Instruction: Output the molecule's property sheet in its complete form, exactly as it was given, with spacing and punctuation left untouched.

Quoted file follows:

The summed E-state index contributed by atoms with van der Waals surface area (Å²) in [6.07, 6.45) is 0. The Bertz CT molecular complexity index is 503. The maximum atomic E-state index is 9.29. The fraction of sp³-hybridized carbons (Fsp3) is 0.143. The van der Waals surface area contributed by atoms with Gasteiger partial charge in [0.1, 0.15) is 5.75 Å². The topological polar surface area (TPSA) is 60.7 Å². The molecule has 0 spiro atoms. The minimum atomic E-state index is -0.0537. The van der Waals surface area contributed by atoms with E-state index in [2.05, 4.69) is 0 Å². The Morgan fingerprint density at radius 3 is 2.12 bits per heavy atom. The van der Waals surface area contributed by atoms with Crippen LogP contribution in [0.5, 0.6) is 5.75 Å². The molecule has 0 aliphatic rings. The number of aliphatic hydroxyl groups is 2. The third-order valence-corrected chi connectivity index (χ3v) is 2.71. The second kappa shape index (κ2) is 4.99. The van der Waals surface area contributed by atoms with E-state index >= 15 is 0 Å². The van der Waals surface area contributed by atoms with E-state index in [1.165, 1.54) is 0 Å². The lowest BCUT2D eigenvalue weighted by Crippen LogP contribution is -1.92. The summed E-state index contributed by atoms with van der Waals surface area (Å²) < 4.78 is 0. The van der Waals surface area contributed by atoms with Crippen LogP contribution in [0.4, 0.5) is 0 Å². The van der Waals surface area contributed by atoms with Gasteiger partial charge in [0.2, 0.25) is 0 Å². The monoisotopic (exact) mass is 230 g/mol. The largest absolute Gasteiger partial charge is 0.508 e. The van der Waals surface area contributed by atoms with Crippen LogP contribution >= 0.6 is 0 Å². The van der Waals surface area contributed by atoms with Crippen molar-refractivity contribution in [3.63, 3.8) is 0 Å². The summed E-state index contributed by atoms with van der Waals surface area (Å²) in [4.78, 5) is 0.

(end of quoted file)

The summed E-state index contributed by atoms with van der Waals surface area (Å²) in [6.07, 6.45) is 0. The Bertz CT molecular complexity index is 503. The maximum atomic E-state index is 9.29. The fraction of sp³-hybridized carbons (Fsp3) is 0.143. The van der Waals surface area contributed by atoms with Gasteiger partial charge in [0.1, 0.15) is 5.75 Å². The topological polar surface area (TPSA) is 60.7 Å². The molecule has 0 spiro atoms. The minimum atomic E-state index is -0.0537. The van der Waals surface area contributed by atoms with E-state index in [2.05, 4.69) is 0 Å². The Morgan fingerprint density at radius 3 is 2.12 bits per heavy atom. The van der Waals surface area contributed by atoms with Crippen LogP contribution in [0.5, 0.6) is 5.75 Å². The molecule has 0 aliphatic rings. The number of aliphatic hydroxyl groups is 2. The third-order valence-corrected chi connectivity index (χ3v) is 2.71. The second kappa shape index (κ2) is 4.99. The van der Waals surface area contributed by atoms with E-state index >= 15 is 0 Å². The van der Waals surface area contributed by atoms with E-state index in [1.165, 1.54) is 0 Å². The lowest BCUT2D eigenvalue weighted by Crippen LogP contribution is -1.92. The summed E-state index contributed by atoms with van der Waals surface area (Å²) < 4.78 is 0. The van der Waals surface area contributed by atoms with Crippen LogP contribution in [0.4, 0.5) is 0 Å². The van der Waals surface area contributed by atoms with Gasteiger partial charge in [0.2, 0.25) is 0 Å². The monoisotopic (exact) mass is 230 g/mol. The largest absolute Gasteiger partial charge is 0.508 e. The van der Waals surface area contributed by atoms with Crippen LogP contribution >= 0.6 is 0 Å². The van der Waals surface area contributed by atoms with Crippen molar-refractivity contribution in [3.63, 3.8) is 0 Å². The summed E-state index contributed by atoms with van der Waals surface area (Å²) in [4.78, 5) is 0.